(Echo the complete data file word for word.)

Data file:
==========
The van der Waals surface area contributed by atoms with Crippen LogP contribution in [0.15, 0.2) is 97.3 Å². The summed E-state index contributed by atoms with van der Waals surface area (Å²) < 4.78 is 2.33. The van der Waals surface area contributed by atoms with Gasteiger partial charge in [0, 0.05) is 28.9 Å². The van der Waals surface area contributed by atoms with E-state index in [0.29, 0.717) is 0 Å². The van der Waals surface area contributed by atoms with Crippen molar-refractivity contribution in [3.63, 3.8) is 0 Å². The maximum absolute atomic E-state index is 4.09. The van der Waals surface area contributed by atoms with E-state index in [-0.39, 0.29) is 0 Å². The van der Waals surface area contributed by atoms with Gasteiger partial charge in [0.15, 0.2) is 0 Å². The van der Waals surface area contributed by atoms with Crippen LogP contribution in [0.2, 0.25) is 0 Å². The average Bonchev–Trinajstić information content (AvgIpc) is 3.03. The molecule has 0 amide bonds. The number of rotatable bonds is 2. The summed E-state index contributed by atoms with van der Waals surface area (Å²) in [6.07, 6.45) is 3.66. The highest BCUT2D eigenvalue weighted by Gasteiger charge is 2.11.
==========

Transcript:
The van der Waals surface area contributed by atoms with Crippen LogP contribution in [0.15, 0.2) is 97.3 Å². The summed E-state index contributed by atoms with van der Waals surface area (Å²) < 4.78 is 2.33. The van der Waals surface area contributed by atoms with Gasteiger partial charge in [0, 0.05) is 28.9 Å². The van der Waals surface area contributed by atoms with E-state index in [0.29, 0.717) is 0 Å². The van der Waals surface area contributed by atoms with Crippen molar-refractivity contribution in [3.63, 3.8) is 0 Å². The maximum absolute atomic E-state index is 4.09. The van der Waals surface area contributed by atoms with E-state index in [-0.39, 0.29) is 0 Å². The van der Waals surface area contributed by atoms with Gasteiger partial charge in [0.15, 0.2) is 0 Å². The van der Waals surface area contributed by atoms with Crippen LogP contribution in [0.2, 0.25) is 0 Å². The average Bonchev–Trinajstić information content (AvgIpc) is 3.03. The molecule has 0 amide bonds. The number of rotatable bonds is 2. The summed E-state index contributed by atoms with van der Waals surface area (Å²) in [6.07, 6.45) is 3.66. The highest BCUT2D eigenvalue weighted by Gasteiger charge is 2.11.